Q: Do you have adult class sessions that are less than 3 hours long?
A: Three hours has been found to be optimal for learning with our unique method. Most students report that after a three hour session (1.5 hours of class, half an hour break, and another 1.5 hours of instruction) they feel mentally and physically fresh and alert. Under some conditions, slightly shorter or longer class sessions may be offered.
Q: Are there homework assignments?
A: There are no homework assignments given in the Foundation course. In fact, extensive outside work during the early part of the course can actually be counter-productive. As the course progresses, students begin to appreciate new ways to enhance their own learning outside the classroom. In the beginning, any outside work we do is heavily conditioned by study habits we have picked up in previous schooling. These habits, though perhaps effective in those old school contexts, often create additional stress and are generally oriented toward short term memory. And in all of our programs, we are targeting long term memory. Prior to the class, you will be given additional information on homework.
Q: How many students are there in the class?
A: Class size ranges from 6 to 14 students in the beginning courses. A Pars Omni class requires a group of sufficient size to allow spontaneous interactions among group members, without placing too heavy a performance burden on individual students. And, if the class size grows too large, individual students get too few opportunities to actively speak the new language.
Q: Is one to one tutoring the best method to learn a language?
A: One-to-one tutoring provides complete attention from a trained instructor, who can offer immediate and frequent correction of pronunciation and grammar. However, this unnatural communication style puts a heavy burden on both instructor and student. The student is always on the spot; he feels impelled to stay alert and consciously focused throughout the lesson. This style of teaching attempts to channel all the learning through the conscious mind and ignores other levels of the mind.
Compare this to how a child learns her first language. A child is surrounded by older children and adults, all speaking and understanding a language. Even though the child is not consciously focused on ‘learning’ her new language, she picks it up rapidly and seemingly with little or no effort as she seeks to become more integrated with the others around her Research shows that adults can learn languages more quickly in an organized social setting where there are interesting and emotionally stimulating interactions among group members.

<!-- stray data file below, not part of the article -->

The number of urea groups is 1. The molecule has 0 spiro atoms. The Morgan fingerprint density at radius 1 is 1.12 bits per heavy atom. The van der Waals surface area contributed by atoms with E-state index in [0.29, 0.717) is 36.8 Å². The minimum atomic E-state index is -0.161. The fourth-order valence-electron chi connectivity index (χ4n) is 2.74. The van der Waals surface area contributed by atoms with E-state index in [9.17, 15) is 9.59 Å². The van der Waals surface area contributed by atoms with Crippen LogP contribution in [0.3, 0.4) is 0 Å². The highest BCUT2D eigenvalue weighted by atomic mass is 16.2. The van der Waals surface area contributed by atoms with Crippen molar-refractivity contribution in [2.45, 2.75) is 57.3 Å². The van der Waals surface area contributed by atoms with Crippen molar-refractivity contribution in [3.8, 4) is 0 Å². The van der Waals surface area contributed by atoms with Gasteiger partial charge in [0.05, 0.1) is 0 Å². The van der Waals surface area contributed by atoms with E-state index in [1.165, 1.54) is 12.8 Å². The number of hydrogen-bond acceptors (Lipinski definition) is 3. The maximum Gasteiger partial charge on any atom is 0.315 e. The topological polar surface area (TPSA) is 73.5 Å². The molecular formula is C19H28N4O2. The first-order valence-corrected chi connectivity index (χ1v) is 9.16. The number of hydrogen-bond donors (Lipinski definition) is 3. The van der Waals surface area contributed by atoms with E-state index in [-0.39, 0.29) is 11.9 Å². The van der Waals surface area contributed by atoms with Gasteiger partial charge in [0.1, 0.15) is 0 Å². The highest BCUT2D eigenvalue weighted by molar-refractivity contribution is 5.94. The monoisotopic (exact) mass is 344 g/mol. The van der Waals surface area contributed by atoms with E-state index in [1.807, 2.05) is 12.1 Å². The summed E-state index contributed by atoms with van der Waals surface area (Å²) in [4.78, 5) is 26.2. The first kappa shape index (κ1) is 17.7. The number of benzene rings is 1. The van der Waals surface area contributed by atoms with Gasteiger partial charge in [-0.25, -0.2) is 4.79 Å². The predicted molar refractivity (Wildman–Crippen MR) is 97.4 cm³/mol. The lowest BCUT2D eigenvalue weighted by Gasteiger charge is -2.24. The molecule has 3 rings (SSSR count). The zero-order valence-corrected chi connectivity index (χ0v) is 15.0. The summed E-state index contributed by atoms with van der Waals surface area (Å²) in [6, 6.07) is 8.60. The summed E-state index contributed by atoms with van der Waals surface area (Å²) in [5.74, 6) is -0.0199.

Of course, conventional group classes usually have none of the benefits of one-to-one tutoring, but are often tiring and boring. The best conventional group classes can be interesting and stimulating, but usually fail to reach the “reserve capacities” of the students. Our instructors are trained to orchestrate the dynamics of a small group of students so as to accelerate the learning process and make it a joyful experience at the same time.
Q: In the past, when studying another language, I found myself easily embarrassed and reticent to speak. How can I overcome this?
A: We all have experienced moments of embarrassment which are always accompanied by stress. Probably the most effective thing we can do as individuals to lessen our embarrassment is to place ourselves in situations where we will be encouraged or required to speak the new language. Eventually, the embarrassment wears away as we gain confidence.
Our view is that embarrassment, anxiety and reticence are significant (and universal) barriers to learning and that it is the teacher’s responsibility to create conditions for their reduction. Students find, even during the first class, that our teachers achieve this comfortable classroom environment.
For more information or to register for our Spanish classes, click here to contact us today. We look forward to hearing from you!